The 10 Best Songs We Heard This Week: Brian Eno & Karl Hyde, St. Vincent


Our music editor Jillian Mapes is at SXSW this week, gamely braving the crowds and dancing the robot, so you get me back on MP3 duties for the week. Sadly, due to the aforementioned SXSW, this is a pretty awful week for new music, so this is a roundup of stuff I’ve heard over the last couple of weeks that’s caught my attention (and that Jill didn’t cover last week). It’s an interesting bunch of stuff, too, ranging from the first we’ve heard from the Eno & Karl Hyde collaboration to neo-kosmische and dance-floor fillers. All the tracks are streaming for free, too. Huzzah.

Brian Eno & Karl Hyde — “The Satellites”

First up, something I entirely missed last week, so I’m glad to have the change to go back and rediscover it — the first taste of the collaboration between godlike genius Brian Eno and Underworld’s Karl Hyde. It’s… well, it’s not what I would have expected, put it that way. Horns? Vocals? Whatever next?

St. Vincent — “Del Rio”

Remember when bands had b-sides? Annie Clark clearly does, because she released this St. Vincent outtake as a b-side to the European 45rpm “Digital Witness” single. Happily, someone’s recorded the song playing and uploaded it to YouTube. It’s good, too, with more of the same grinding beats and guitar flourishes that made St. Vincent so compelling.

Oneohtrix Point Never — “Music for Steamed Rocks”

Also from last week, this is apparently an interpretation of a composition by Polish composer Witold Lutoslawski, which, according to Stereogum, Daniel Lopatin recorded for “a Polish Icons series at Kraków’s Sacrum Profanum festival.” It sounds more like a Julianna Barwick track than an OPN number — well, until it goes all weird about two minutes in, anyway.

Of Montreal — “Jigsaw Puzzle”

Lousy With Sylvianbriar wasn’t one of Kevin Barnes’ more memorable moments, but this outtake — set to be released as part of a deluxe reissue of Satanic Panic In The Attic, for some reason — isn’t bad. It’s a weirdly upbeat, girl group-y stomp about getting dumped by your lover, and the way your life is left in pieces afterwards.

Slava — “Better”

A relatively downtempo track from Brooklyn producer Slava, and one that’d probably be perfect toward the end of the night at a Shade party.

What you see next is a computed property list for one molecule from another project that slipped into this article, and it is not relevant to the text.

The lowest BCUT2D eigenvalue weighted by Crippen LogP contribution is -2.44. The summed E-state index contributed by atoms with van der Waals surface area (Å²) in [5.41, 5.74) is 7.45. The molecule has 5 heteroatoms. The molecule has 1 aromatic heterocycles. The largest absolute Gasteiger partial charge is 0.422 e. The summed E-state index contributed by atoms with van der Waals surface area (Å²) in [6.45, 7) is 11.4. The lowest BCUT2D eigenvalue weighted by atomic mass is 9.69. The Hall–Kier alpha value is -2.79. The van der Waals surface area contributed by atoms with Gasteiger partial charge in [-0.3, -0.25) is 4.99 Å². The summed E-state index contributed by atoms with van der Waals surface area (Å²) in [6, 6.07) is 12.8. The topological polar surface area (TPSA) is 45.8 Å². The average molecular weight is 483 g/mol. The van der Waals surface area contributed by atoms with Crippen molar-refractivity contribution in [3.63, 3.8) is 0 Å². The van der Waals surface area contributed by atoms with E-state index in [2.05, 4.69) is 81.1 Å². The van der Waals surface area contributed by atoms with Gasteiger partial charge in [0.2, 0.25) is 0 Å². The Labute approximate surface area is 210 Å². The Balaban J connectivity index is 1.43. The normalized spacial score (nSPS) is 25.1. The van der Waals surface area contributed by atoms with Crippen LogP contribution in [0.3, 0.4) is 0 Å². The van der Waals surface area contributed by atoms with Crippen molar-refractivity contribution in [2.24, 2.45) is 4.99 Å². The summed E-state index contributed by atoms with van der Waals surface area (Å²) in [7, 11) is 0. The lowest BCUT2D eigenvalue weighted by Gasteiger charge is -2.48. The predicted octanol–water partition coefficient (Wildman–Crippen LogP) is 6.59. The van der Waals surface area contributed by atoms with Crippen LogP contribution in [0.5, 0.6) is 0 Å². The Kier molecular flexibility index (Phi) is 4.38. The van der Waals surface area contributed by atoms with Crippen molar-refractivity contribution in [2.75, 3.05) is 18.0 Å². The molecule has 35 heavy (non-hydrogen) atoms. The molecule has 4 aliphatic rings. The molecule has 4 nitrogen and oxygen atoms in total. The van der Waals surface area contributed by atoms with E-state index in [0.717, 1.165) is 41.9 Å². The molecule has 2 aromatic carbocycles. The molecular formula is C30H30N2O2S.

Fujiya & Miyagi — “Flaws”

Fujiya & Miyagi’s journey from dusty record store to dance-floor continues with this new track, which is off the band’s new album Artificial Sweeteners. The intro seems to be building to a Skrillex-esque drop, but the track settles into a pleasantly leisurely groove thereafter, one that’s more like the band’s old Neu!-esque work than the acid house-esque “Tetrahydrofolic Acid,” which I wrote about a couple of weeks back.

Golden Retriever — “Flight Song”

Also on music that finds its spiritual forebears in Germany, there’s more than a heavy hint of Tangerine Dream and Harmonia about this blissful new track from Portland duo Golden Retriever. That’s entirely OK with me. Obviously.

Gordon Ashworth — “Desperate and Indebted”

If you’re not familiar with Gordon Ashworth, he’s the brother of Owen Ashworth, aka Advance Base/Casiotone for the Painfully Alone (and a dab hand with a pen, too). Gordon’s work is less lyric-focused than his brother’s, concentrating on creating lush, immersive atmospherics — something this track does beautifully.

Gunslinger — “Jailbreak”

I wrote about Gunslinger’s rollicking “Whiskey” a few weeks back, and the duo were kind enough to get in touch and share another track, too. “Jailbreak” explores similar territory to “Whiskey,” marrying a pounding beat to a whole lot of catchy guitar riffs. This track moves through an impressive array of dynamics, and is probably more dance-floor-focused than “Whiskey” — by the end of the track, it’s into full-on rave territory. Reach for the lasers!

Pure X — “Heaven”

And finally, a band that was pretty much born to feature on David Lynch soundtracks. This is less about atmospherics and more about straight-ahead songwriting than some of Pure X’s last work, and it has a distinct country flavor to it (unsurprising, perhaps, considering it was apparently recorded in a 100-year-old Texas dancehall).

Bonus video:

Just because, here is a video that I just found of John Maus performing at Glasslands a couple of years back. Where is a new John Maus album? Bring back John Maus! Never enough John Maus! (It’s a shame the sound sucks on this clip, although it gets better a few songs in.)